Mei Tung Estate – Photograph by Can Pac Swire via Creative Commons
Hong Kong’s shortage of affordable housing is becoming an increasingly pressing issue – over 30% of the population is currently living in subsidized housing, and the number of people waiting to enroll in the public housing program is growing each day. Because the Government program is so competitive, many residents are forced to live in divided units, cage homes, or rooftop settlements. Increasing rent pressure, inflation, and undesirable living conditions make homelessness the only option for many.
Hong Kong is a rich city, but wealth is extremely unevenly distributed. According to a study on 28 Asia-Pacific cities, Hong Kong ranked the lowest on its Gini Index – a measurement of income distribution. While the rich enjoy luxury condos with elevated swimming pools, the poor, which makes up about 20% of the population (a total of ~1.4 million people), struggle with ever-increasing housing prices.
“One in three of Hong Kong’s population, over 2 million people, rely on subsidized housing. Waiting time is on average 4 years. Almost half of the population in poverty are working poor.” These are just some of the alarming statistics published by Hong Kong Housing Authority. Although the Housing Authority operates 740,000 flats in 172 Public Rental Housing (PRH) estates, the high demand for affordable housing is not close to being met. As of December 2015, there are nearly 300,000 applicants waiting for an affordable place to live in, and the number is only going up.
As a result, people who cannot wait are forced out onto the streets.
Although homelessness is commonly associated with unemployment, there is a large group of people are in the labor force also suffer from the effects of poverty. In Hong Kong, this “working poor” group accounts for more than half of the population in poverty. In numbers, that is about 700,000 people from working families who cannot provide themselves with basic living needs.
The picture is clear: Hong Kong is expensive, and housing is a huge expense for most people. Price-To-Income (a basic measurement for housing affordability) in Hong Kong is almost double that of New York City (35.8 in HK; 19.5 in NYC). What can low-income residents do? Some have the patience to wait in extremely inhumane living arrangements until the day a public housing spot opens up: some build shelters on others’ roofs, and some spend their nights at McDonald’s as McRefugees. Most of them live “creatively” day-to-day, because they have no other choice.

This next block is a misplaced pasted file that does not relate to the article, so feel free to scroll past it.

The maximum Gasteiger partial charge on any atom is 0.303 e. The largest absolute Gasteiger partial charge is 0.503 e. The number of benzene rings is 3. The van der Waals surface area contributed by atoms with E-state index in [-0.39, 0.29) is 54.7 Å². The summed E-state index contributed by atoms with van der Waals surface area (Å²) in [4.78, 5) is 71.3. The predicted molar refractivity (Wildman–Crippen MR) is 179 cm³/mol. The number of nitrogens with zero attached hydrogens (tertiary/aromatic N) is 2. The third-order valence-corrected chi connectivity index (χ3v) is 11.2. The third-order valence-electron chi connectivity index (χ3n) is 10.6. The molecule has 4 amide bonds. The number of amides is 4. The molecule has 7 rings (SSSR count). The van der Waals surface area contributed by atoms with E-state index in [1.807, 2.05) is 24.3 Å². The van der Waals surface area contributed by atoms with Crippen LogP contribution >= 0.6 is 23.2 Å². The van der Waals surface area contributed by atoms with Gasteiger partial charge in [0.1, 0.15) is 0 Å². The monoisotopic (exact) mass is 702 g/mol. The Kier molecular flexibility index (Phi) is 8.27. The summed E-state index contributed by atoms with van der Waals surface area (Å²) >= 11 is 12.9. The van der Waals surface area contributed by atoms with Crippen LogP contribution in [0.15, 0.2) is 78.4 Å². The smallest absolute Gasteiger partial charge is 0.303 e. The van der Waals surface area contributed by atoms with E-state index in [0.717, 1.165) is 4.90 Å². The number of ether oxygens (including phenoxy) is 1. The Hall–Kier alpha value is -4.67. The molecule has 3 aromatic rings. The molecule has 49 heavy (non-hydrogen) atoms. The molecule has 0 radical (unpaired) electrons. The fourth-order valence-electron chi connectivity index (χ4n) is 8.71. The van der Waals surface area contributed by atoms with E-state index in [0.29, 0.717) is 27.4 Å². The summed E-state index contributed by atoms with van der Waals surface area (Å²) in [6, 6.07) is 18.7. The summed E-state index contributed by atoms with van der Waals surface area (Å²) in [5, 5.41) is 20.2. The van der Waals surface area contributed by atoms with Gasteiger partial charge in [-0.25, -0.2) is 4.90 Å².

How can Hong Kong provide sufficient housing for everyone?
Although the Housing Authority promises to build more subsidized housing, the current lack of supply calls for swifter action.
The problem boils down to supply vs. demand in the number of affordable units. There is simply not enough supply of affordable housing in Hong Kong. When housing is scarce, it becomes unaffordable. Market-rate developers have the upper hand in this game. If the market allows them to build high-end housing and charge the highest rent they can get, they will.
With this in mind, government should look at ways to engage these private developers in delivering affordable and mixed-income units. Given the lucrative high-end real estate market, this might seem like an empty promise. However, effective incentives for mixed-income units will work, and it is proven to be cheaper and faster than relying on public estates to be built by the government. For example, the Low Income Housing Tax Credit (LIHTC) in the U.S. has accounted for 90% of the country’s affordable housing by incentivizing private investors/developers to build low income units.
In addition to providing incentives for low-income housing, encouraging the revitalization of underutilized properties in the city could also help increase land use efficiency, which will eventually drive down housing prices.
There are many vacant industrial buildings in Hong Kong. However, the opportunities to re-purpose these spaces are limited due to zoning restrictions. Most of these parcels are zoned as Unspecified Use Area, which is ironically the government’s scheme to make land-use more flexible. In reality, such a flexibility clause does not make conversion of underutilized properties easy. In fact the complex application procedures and high waiver fees associated with building use conversion make it more appealing for landowners to demolish the old buildings and build anew on these parcels.
As a result, most developers choose to build premium estates to target the more profitable markets. If these rules are relaxed and processes reduced, more underutilized properties could be re-furbished and re-purposed to add to the supply of affordable living spaces.
Instead of solely counting on the Housing Authority to realize affordable housing construction in its the pipeline, we could leverage other approaches to relieve Hong Kong’s housing pressure. While the under-served get creative with their living arrangements, the government should also get creative in solving this housing crisis in a timely manner.